- Turkish President Recep Erdogan continued his underhanded criticism of U.S. foreign policy during the UN General Assembly on Tuesday while at the UN General Assembly.
- U.S.-Turkish relations are at a low amid the diplomatic crisis over a detained American pastor, which has triggered sanctions and trade tariffs.
- The governments of Erdogan and Russian President Vladimir Putin have become closer of late, and now have their shared anger at U.S. financial sanctions to bond over.
Turkish President Recep Erdogan continued his underhanded criticism of U.S. foreign policy during the UN General Assembly on Tuesday, likening financial sanctions — which America has placed on Turkish officials — to weapons.
Without directly naming the U.S., Erdogan told the assembly, "None of us can remain silent to the arbitrary cancellation of commercial agreements and the use of economic sanctions as weapons."
He was referring to Washington's asset freezes on two Turkish ministers in response to Ankara's continued detention of American pastor Andrew Brunson on spying charges, which Brunson denies.
"Nobody wants the world to experience a new economic rupture," Erdogan said. "It is very easy to create chaos but it's difficult to re-establish order, and today some countries are persistently trying to create chaos."
U.S.-Turkish relations are at a low following the diplomatic crisis, which has yet to be resolved despite multiple high-level meetings. Recent appeal hearings for Brunson have failed to clear his charges, and Erdogan said Tuesday that Turkish courts, and not politicians, would decide the pastor's fate.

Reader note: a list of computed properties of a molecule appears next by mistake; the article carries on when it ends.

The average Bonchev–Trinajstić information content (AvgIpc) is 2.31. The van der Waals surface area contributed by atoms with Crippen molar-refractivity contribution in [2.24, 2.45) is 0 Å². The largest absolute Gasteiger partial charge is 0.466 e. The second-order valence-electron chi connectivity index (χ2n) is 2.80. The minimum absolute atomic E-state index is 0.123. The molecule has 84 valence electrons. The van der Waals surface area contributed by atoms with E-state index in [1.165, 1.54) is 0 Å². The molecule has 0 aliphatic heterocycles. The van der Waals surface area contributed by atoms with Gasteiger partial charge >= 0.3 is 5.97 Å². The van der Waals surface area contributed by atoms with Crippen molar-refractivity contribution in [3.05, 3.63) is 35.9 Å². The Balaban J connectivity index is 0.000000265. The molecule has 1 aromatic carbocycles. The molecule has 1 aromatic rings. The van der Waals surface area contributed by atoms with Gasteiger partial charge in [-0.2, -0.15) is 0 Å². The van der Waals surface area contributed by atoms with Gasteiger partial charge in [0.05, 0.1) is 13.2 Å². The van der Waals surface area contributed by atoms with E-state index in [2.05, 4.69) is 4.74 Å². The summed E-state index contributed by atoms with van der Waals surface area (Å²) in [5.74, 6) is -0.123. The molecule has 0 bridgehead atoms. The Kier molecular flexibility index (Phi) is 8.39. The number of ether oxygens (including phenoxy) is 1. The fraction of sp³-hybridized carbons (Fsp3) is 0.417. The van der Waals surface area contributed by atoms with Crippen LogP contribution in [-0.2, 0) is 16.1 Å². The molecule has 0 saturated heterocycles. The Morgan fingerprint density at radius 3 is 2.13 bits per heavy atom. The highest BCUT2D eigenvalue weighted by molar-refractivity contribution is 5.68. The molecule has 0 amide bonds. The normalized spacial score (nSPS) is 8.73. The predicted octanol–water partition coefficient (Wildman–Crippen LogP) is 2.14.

August saw Donald Trump's administration announce a doubling of the steel and aluminum tariffs already in place against Ankara. Turkey responded in kind, placing tariffs on American cars, tobacco and alcohol. Erdogan called the U.S. penalties a "stab in the back."
Turkey's economy has taken a beating in the last year, with the U.S. sanctions providing added pressure on the badly-weakened Turkish lira, which has lost 40 percent of its value against the dollar in 2018. The country's currency has suffered thanks to investor fears over Erdogan's hold over central bank independence and his opposition to raising interests rates to adequately temper an overheating economy.
Ankara this month slashed growth forecasts for 2019 by more than half. The central bank raised rates on September 13, sending the lira upward, but myriad economic challenges remain, analysts say. One year ago this month, a dollar bought three lira; today, it fetches more than six.
Divisions between the two NATO allies have been deepening for some time. Turkey opposes Washington's support of Kurdish rebels in Syria, which it considers a terrorist group, and has long demanded the U.S. extradite Turkish cleric Fethullah Gulen, who is living in Pennsylvania and who it accuses of supporting the 2016 failed coup against Erdogan. Ankara also announced it would not be cutting its imports of Iranian natural gas, defying impending U.S. sanctions on the country's energy sector after its abandonment of the Iran nuclear deal.
The U.S., meanwhile, has expressed alarm and frustration at Turkey's purchase of a Russian S-400 missile defense system alongside its purchase of American F-35 stealth fighter jets. The governments of Erdogan and Russian President Vladimir Putin have become closer of late, and now have their shared anger at U.S. financial sanctions to bond over.